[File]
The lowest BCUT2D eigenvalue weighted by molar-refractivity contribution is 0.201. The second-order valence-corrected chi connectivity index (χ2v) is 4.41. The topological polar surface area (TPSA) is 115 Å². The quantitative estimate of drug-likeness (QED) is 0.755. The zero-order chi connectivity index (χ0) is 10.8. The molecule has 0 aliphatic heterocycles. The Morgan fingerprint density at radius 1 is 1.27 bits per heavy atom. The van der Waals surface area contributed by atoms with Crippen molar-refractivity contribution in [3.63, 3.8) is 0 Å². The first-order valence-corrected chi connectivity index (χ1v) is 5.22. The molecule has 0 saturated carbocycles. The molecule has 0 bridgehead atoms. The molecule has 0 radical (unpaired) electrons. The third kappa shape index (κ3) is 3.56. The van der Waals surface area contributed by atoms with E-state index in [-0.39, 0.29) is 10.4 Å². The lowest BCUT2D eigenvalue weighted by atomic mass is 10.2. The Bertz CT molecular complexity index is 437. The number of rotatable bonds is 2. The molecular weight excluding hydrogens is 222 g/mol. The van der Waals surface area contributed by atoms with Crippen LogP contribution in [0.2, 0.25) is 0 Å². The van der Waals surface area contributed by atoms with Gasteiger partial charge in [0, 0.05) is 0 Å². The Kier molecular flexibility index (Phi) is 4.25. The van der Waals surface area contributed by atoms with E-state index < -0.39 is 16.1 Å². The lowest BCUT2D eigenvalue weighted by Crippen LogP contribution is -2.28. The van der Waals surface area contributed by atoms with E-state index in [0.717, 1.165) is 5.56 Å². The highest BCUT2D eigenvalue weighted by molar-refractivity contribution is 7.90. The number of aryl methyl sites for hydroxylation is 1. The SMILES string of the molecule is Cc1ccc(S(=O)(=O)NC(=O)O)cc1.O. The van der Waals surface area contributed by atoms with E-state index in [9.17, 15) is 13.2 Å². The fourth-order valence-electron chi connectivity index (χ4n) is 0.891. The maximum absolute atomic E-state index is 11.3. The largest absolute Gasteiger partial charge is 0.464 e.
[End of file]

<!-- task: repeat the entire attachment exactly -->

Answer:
The lowest BCUT2D eigenvalue weighted by molar-refractivity contribution is 0.201. The second-order valence-corrected chi connectivity index (χ2v) is 4.41. The topological polar surface area (TPSA) is 115 Å². The quantitative estimate of drug-likeness (QED) is 0.755. The zero-order chi connectivity index (χ0) is 10.8. The molecule has 0 aliphatic heterocycles. The Morgan fingerprint density at radius 1 is 1.27 bits per heavy atom. The van der Waals surface area contributed by atoms with Crippen molar-refractivity contribution in [3.63, 3.8) is 0 Å². The first-order valence-corrected chi connectivity index (χ1v) is 5.22. The molecule has 0 saturated carbocycles. The molecule has 0 bridgehead atoms. The molecule has 0 radical (unpaired) electrons. The third kappa shape index (κ3) is 3.56. The van der Waals surface area contributed by atoms with E-state index in [-0.39, 0.29) is 10.4 Å². The lowest BCUT2D eigenvalue weighted by atomic mass is 10.2. The Bertz CT molecular complexity index is 437. The number of rotatable bonds is 2. The molecular weight excluding hydrogens is 222 g/mol. The van der Waals surface area contributed by atoms with Crippen LogP contribution in [0.2, 0.25) is 0 Å². The van der Waals surface area contributed by atoms with Gasteiger partial charge in [0, 0.05) is 0 Å². The Kier molecular flexibility index (Phi) is 4.25. The van der Waals surface area contributed by atoms with E-state index < -0.39 is 16.1 Å². The lowest BCUT2D eigenvalue weighted by Crippen LogP contribution is -2.28. The van der Waals surface area contributed by atoms with E-state index in [0.717, 1.165) is 5.56 Å². The highest BCUT2D eigenvalue weighted by molar-refractivity contribution is 7.90. The number of aryl methyl sites for hydroxylation is 1. The SMILES string of the molecule is Cc1ccc(S(=O)(=O)NC(=O)O)cc1.O. The van der Waals surface area contributed by atoms with E-state index in [9.17, 15) is 13.2 Å². The fourth-order valence-electron chi connectivity index (χ4n) is 0.891. The maximum absolute atomic E-state index is 11.3. The largest absolute Gasteiger partial charge is 0.464 e.